In the early 1920's and 30's, The Bernards Inn was renowned for its impressive size. The Inn's building occupied a long stretch of what is now Route 202 and once housed the Bernardsville Borough Hall Offices, which included a small jail.
On the night of March 31, 1930, an intoxicated man arrested for violating prohibition laws, was confined to one of the jail cells. His lit cigarette caused one of the greatest fires known to the Somerset Hills. Half of the building containing the borough offices caught fire. In a monumental show of community and support, the residents of Basking Ridge, Morristown and other surrounding areas joined together to extinguish the blaze and save the remaining portion of The Inn.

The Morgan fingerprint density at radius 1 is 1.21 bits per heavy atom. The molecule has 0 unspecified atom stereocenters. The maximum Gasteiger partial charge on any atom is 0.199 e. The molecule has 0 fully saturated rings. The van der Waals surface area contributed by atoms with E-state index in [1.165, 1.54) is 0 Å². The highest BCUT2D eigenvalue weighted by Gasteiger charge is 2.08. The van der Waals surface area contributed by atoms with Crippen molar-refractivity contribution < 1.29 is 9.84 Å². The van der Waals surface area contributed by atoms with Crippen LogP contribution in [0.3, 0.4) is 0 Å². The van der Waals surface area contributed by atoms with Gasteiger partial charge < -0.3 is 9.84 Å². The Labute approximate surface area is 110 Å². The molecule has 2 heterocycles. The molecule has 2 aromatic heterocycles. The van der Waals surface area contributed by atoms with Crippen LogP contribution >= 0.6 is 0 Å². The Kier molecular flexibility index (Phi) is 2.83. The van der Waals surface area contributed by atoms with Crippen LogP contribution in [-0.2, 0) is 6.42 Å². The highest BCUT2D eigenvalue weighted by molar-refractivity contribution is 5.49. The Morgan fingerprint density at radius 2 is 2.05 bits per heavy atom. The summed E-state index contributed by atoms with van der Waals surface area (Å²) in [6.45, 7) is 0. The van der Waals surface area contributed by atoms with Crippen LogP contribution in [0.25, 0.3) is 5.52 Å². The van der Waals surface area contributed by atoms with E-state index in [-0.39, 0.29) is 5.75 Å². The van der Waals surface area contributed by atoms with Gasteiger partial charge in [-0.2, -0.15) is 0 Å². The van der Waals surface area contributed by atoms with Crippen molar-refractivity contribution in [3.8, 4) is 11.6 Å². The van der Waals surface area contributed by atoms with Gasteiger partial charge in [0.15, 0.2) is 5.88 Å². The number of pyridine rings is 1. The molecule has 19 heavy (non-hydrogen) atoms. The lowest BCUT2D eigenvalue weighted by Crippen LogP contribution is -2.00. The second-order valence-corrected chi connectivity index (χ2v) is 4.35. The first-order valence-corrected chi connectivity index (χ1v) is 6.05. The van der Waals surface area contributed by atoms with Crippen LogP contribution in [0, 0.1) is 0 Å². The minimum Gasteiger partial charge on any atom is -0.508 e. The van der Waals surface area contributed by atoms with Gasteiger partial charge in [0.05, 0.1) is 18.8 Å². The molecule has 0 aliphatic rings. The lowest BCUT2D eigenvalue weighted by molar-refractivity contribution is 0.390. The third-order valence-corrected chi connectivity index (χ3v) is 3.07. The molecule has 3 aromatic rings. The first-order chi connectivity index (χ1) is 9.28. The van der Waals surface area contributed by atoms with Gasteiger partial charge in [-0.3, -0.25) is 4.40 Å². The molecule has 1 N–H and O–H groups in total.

Many of the municipal offices were affected and lost much of their contents such as documents and maps. Fortunately, the tailor, radio, and shoe stores located in the building were able to salvage the stock of their stores by moving their merchandise across the street to neighboring retailers. The majority of the Inn's building was saved and its furnishings and contents remained untouched by flames thanks to a brick fire wall built into the original structure. Decor from the original Plaza Hotel in New York City was then incorporated into The Inn's structure and it was restored to its former, slightly smaller, glory.
"Half Bernards Inn Burned Down in 1930." Bernardsville News 22 Aug. 1974, 50 Anniversary ed.: 8. Print.